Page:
Frequently Asked Questions

Student can learn concepts, skills and critical thinking related to cybersecurity.

  • Basic concepts like ports and protocols, regular expressions, and phases of the cyber kill chain are taught through learning games.
  • Foundational skills like linux basics, traffic analysis, scripting, and forensics are practiced in virtual machine-based hands-on labs.
  • Tools, tactics, and procedures are reinforced in specialized scenarios that require skills synthesis and critical thinking. These advanced exercises are individual or team-based activities that deliver gamified backstories of real-life cyber-attacks to practice network recon, disabling botnets, phishing and exfiltration, ransomware, and more.

The library of Project Ares learning exercises are aligned to the NIST/NICE Cybersecurity Workforce Framework for industry-leading cyber learning.

Learn more about the learning exercises and NICE Framework alignment in the Project Ares Learning Catalog. 

There are two methods for checking answers in Project Ares scenarios. First, there are automated ‘umpire checks’ where the system looks for a specific answer or outcome. Second, assessment or scoring is based on the path or steps the user takes to solve a problem.

If a student completes something correctly and does not receive points, we invite you to reach out the Project Ares team with feedback. As new approaches are constantly evolving, we are always trying to increase the capability of the umpire checks to account for varied routes to problem-solving.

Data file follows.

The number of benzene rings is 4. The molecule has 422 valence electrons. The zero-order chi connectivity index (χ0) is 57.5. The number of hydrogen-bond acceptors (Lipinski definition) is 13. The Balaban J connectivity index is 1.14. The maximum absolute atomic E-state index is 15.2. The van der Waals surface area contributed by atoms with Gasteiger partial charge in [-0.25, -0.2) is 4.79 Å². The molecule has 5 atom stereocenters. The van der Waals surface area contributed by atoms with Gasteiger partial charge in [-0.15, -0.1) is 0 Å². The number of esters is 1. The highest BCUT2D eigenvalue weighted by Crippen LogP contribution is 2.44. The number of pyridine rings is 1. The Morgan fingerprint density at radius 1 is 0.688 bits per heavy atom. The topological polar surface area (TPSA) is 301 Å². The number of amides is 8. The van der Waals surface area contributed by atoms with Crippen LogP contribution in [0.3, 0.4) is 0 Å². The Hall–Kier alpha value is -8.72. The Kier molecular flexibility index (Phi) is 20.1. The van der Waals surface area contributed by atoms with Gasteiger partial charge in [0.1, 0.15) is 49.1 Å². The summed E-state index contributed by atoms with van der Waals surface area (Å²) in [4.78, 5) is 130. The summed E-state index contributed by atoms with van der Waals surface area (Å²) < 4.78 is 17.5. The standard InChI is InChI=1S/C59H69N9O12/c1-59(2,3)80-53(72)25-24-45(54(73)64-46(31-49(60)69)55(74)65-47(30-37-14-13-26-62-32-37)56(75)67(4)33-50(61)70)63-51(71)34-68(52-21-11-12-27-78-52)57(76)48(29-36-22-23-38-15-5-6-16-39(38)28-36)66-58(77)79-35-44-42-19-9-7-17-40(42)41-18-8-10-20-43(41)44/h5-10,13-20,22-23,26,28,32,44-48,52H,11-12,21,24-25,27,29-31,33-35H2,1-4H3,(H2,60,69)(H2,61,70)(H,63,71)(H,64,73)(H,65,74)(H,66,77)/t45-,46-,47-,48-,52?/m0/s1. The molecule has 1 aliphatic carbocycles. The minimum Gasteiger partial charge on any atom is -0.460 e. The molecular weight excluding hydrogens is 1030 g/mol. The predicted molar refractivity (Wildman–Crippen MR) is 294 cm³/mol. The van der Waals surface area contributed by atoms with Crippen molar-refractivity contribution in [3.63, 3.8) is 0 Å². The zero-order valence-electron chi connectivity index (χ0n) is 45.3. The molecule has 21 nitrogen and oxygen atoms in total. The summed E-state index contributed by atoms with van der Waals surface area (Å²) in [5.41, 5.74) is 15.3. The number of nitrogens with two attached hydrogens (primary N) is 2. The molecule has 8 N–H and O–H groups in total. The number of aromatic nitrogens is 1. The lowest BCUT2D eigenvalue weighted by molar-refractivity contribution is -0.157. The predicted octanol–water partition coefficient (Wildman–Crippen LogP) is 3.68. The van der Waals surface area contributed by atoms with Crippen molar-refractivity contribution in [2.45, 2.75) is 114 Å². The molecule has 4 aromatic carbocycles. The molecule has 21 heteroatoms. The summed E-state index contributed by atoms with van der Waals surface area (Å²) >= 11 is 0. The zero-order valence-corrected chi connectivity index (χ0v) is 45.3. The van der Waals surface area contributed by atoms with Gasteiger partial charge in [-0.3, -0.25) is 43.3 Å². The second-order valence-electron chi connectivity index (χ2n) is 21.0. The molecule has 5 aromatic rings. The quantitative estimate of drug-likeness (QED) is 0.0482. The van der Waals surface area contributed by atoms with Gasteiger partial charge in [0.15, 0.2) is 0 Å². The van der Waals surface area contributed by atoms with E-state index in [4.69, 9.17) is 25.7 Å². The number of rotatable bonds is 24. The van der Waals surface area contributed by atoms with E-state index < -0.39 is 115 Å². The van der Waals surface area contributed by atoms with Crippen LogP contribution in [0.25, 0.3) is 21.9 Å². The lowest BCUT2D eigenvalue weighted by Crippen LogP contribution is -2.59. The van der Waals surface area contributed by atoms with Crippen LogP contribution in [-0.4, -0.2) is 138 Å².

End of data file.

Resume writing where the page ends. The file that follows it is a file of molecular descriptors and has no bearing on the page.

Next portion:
The majority of tools within the Project Ares platform are open source. We do this to help ensure that the learning focus is on building skills vs. learning about specific tool functionality. Frankly, it also keeps the cost of the platform lower.

Currently, Project Ares students will find both Linux and Windows-based tools that they can train with.

Project Ares does not need to simulate a SIEM because the platform uses high-fidelity emulated environments with an adversary framework. This means that an actual SIEM, like SecurityOnion, is built in and made available to the student when the learning objectives of the exercise require it.

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